It is also time for the Fijian government to save big. Investing in productive infrastructure bodes well for economic recovery, with benefits including a favourable fiscal multiplier effect. This approach could lead to a reduction in government expenditure in favour of productive sectors such as agriculture, with these forms of support disbursed through civil society actors.
Even the most affluent governments are learning painful lessons about prioritising operational expenditures post-Covid. With its official development assistance budget bolstered over the past decade, the Fijian government could do better with tightening its procurement and executing its projects, self-funded or otherwise. An abundance of aid-funded parliamentary training has not prevented oppressive legislation and the diminishing transparency of parliamentary procedures in Fiji. Some governance challenges lie beyond the scope of aid, and a recipient government is ultimately accountable for creating an environment in which the benefits of aid can flourish.
Development partners, geopolitically pressured to exhibit impactful generosity in the region, might benefit from honest introspection about whether aid is working for Fiji, the region’s second least aid-dependent country after Papua New Guinea.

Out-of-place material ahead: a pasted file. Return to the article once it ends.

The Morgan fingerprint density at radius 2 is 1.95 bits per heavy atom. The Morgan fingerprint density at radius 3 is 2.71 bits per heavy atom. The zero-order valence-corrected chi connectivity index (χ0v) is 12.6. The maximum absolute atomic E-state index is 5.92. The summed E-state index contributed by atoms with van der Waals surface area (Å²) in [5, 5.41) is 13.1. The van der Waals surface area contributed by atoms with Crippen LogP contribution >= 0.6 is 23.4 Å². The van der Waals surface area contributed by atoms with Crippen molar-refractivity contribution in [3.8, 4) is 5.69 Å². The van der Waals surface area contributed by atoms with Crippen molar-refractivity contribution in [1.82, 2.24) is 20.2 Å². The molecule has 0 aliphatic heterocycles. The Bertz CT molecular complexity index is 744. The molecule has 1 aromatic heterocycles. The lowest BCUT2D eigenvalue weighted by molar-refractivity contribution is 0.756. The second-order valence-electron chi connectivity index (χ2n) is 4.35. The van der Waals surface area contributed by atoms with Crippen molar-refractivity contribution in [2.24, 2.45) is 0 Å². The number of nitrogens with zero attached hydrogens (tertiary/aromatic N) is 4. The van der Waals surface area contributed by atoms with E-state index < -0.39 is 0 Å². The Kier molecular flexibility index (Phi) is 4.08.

Twenty years ago, an Asian Development Bank evaluation showed a project failure rate “twice as high in the Pacific Islands as in the Bank’s overall lending”. More recent studies indicate aid effectiveness remains constrained by the region’s isolation and small populations.
Despite Fiji ranking second among Pacific Island countries in the 2019 human development index rating, its poverty rate had been rising pre-pandemic. Post-Covid, economic growth rates (averaging 3.1 per cent from 2015–19) are modest compared to its poverty rate of 29.9 per cent in 2019–20 (later revised by the World Bank to 24.1 per cent), and Fiji is deemed unlikely to meet its 2030 Sustainable Development Goals poverty reduction target.